Conservative activists Jack Burkman and Jacob Wohl dropped their appeal of a court order which accused them of inciting “electoral terror” over thousands of false and anti-vote-by-mail robocalls targeting Black voters in various cities across the country.
The appeal effort was brought in a civil case filed in New York City federal court by a nonpartisan civil rights and racial justice organization over those robocalls, which targeted communities of color. A judge found that calls were designed to keep minorities from voting in the presidential election in a manner reminiscent of the Ku Klux Klan. Local prosecutors in Michigan and Ohio have leveled felony charges against both of the men.
“Appellants move to withdraw the appeal,” a one-page filing with the U.S. Court of Appeals for the Second Circuit filed Monday said.
U.S. District Judge Victor Marrero previously issued a temporary restraining order in late October after Burkman and Wohl appeared in the U.S. District Court for the Southern District of New York (SDNY) without an attorney and defended themselves by admitting to placing the robocalls.
Judge Marrero’s stinging opinion likened the defendants’ actions to those of the original incarnation of the Ku Klux Klan:
Today, almost 150 years later, the forces and conflicts that animated Congress’s adoption of the Ku Klux Klan Act as well as subsequent voting rights legislation, are playing out again before this court, though with a difference. In the current version of events, the means [Burkman and Wohl] use to intimidate voters, though born of fear and similarly powered by hate, are not guns, torches, burning crosses, and other dire methods perpetrated under the cover of white hoods. Rather, [Burkman and Wohl] carry out electoral terror using telephones, computers, and modern technology adapted to serve the same deleterious ends.
The robocalls reached an estimated 85,000 residents in New York, Michigan and Ohio. The National Coalition on Black Civic Participation (NCBCP) filed the lawsuit in late October.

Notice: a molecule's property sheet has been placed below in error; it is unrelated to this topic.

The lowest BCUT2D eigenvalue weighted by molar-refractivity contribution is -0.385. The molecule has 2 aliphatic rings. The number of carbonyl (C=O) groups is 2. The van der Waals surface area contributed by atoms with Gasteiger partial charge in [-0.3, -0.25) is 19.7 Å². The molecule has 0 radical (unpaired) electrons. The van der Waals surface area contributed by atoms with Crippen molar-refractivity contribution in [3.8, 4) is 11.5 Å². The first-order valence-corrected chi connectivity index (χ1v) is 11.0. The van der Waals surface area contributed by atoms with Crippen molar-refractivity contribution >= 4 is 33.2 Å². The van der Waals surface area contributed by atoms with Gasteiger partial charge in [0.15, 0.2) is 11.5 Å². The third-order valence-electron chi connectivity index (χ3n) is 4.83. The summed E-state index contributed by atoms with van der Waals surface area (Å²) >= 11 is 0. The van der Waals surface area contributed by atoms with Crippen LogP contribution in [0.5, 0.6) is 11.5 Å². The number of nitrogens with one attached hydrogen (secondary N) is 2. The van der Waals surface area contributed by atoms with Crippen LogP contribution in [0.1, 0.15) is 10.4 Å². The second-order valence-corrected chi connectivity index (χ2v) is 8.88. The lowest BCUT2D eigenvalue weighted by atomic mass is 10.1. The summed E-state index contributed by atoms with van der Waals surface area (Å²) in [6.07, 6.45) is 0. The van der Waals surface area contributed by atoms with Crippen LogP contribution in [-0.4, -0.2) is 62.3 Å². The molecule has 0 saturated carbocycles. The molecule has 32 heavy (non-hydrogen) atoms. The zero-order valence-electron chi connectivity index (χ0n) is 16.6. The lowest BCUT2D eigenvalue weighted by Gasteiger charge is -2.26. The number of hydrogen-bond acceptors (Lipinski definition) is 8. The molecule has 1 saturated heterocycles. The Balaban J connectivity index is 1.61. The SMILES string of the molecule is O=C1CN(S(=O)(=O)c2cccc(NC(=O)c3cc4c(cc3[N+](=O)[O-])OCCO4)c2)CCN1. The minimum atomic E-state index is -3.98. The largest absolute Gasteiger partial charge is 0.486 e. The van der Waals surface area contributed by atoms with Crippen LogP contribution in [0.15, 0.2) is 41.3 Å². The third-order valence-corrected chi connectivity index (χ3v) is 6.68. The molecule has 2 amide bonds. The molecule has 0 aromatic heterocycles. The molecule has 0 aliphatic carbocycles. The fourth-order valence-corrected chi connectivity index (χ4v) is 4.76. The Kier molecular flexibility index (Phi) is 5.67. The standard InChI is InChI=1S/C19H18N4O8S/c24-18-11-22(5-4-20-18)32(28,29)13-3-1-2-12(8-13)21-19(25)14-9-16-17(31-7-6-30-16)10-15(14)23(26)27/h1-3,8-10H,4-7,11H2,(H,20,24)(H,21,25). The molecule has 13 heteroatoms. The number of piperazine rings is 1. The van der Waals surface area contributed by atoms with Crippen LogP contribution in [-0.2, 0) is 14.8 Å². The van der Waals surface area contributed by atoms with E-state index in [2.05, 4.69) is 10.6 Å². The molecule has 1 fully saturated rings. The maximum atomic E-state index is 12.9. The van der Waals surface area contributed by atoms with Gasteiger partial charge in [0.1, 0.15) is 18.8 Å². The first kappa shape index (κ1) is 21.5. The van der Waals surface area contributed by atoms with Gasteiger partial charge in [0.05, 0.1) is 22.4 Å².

Finding in favor of the civil rights group, Marrero barred Burkman and Wohl from making additional robocalls before Election Day and send out a new slate of messages to each recipient informing them that the judge found the recorded message both false and illegal.
After the duo blew past a deadline to place such “curative calls,” a raft of additional litigation and courtroom theatrics ensued at a hearing placing them in jeopardy of contempt of court.
On October 30, Wohl and Burkman, through their attorneys, explained away their failure to comply with the court’s order by citing physical limitations on obtaining the data and technology necessary—and by taking issue with the proposed language of the curative calls.
A second hearing occurred later that same day during which the court agreed to remove Burkman’s and Wohl’s names from the remedial message, a minor but important victory for them to keep the jury pool untainted. Their attorneys then filed a progress report noting that their clients had begun to substantially comply with the court’s order by obtaining a vendor who was able to make just shy of 30,000 curative robocalls on the first day they actually tried to comply. The pair eventually reached nearly all of the original recipients.
After that, however, and again on the same day, Burkman and Wohl filed a notice of appeal with the Second Circuit Court of Appeals.
Now, more than a week later, the appeal has been withdrawn.
Law&Crime reached out to NCBCP attorney Rachelle Navarro and asked what the plaintiffs think about the case wrapping up this way.
“No comment,” she said in an email.
Law&Crime reached out to Wohl and his lead attorney in the civil case but no response was forthcoming at the time of publication.
[image via screengrab/YouTube]
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